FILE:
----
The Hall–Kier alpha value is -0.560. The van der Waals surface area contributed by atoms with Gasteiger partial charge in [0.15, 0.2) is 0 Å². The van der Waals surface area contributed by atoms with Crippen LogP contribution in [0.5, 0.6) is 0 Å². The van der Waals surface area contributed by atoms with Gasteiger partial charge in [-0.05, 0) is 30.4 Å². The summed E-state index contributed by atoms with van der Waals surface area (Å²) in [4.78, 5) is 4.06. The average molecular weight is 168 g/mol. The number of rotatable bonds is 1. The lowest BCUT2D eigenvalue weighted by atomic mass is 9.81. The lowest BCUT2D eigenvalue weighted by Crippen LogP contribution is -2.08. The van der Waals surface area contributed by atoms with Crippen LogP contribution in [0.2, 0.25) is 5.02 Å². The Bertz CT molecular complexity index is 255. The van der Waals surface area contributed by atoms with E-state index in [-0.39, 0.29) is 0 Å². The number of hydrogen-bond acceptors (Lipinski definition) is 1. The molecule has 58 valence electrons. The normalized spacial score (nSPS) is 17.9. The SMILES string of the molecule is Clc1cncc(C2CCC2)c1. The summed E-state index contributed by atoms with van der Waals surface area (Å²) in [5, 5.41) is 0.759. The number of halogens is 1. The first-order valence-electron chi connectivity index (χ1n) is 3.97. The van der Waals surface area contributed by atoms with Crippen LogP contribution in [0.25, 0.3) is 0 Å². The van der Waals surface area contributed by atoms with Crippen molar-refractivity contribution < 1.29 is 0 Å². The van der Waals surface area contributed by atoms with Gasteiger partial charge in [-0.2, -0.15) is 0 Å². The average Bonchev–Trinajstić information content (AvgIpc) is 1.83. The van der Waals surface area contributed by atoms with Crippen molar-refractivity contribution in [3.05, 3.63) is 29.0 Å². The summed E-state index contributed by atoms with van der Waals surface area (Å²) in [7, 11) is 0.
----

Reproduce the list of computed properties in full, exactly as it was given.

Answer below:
The Hall–Kier alpha value is -0.560. The van der Waals surface area contributed by atoms with Gasteiger partial charge in [0.15, 0.2) is 0 Å². The van der Waals surface area contributed by atoms with Crippen LogP contribution in [0.5, 0.6) is 0 Å². The van der Waals surface area contributed by atoms with Gasteiger partial charge in [-0.05, 0) is 30.4 Å². The summed E-state index contributed by atoms with van der Waals surface area (Å²) in [4.78, 5) is 4.06. The average molecular weight is 168 g/mol. The number of rotatable bonds is 1. The lowest BCUT2D eigenvalue weighted by atomic mass is 9.81. The lowest BCUT2D eigenvalue weighted by Crippen LogP contribution is -2.08. The van der Waals surface area contributed by atoms with Crippen LogP contribution in [0.2, 0.25) is 5.02 Å². The Bertz CT molecular complexity index is 255. The van der Waals surface area contributed by atoms with E-state index in [-0.39, 0.29) is 0 Å². The number of hydrogen-bond acceptors (Lipinski definition) is 1. The molecule has 58 valence electrons. The normalized spacial score (nSPS) is 17.9. The SMILES string of the molecule is Clc1cncc(C2CCC2)c1. The summed E-state index contributed by atoms with van der Waals surface area (Å²) in [5, 5.41) is 0.759. The number of halogens is 1. The first-order valence-electron chi connectivity index (χ1n) is 3.97. The van der Waals surface area contributed by atoms with Crippen LogP contribution in [0.25, 0.3) is 0 Å². The van der Waals surface area contributed by atoms with Crippen molar-refractivity contribution < 1.29 is 0 Å². The van der Waals surface area contributed by atoms with Gasteiger partial charge in [-0.2, -0.15) is 0 Å². The average Bonchev–Trinajstić information content (AvgIpc) is 1.83. The van der Waals surface area contributed by atoms with Crippen molar-refractivity contribution in [3.05, 3.63) is 29.0 Å². The summed E-state index contributed by atoms with van der Waals surface area (Å²) in [7, 11) is 0.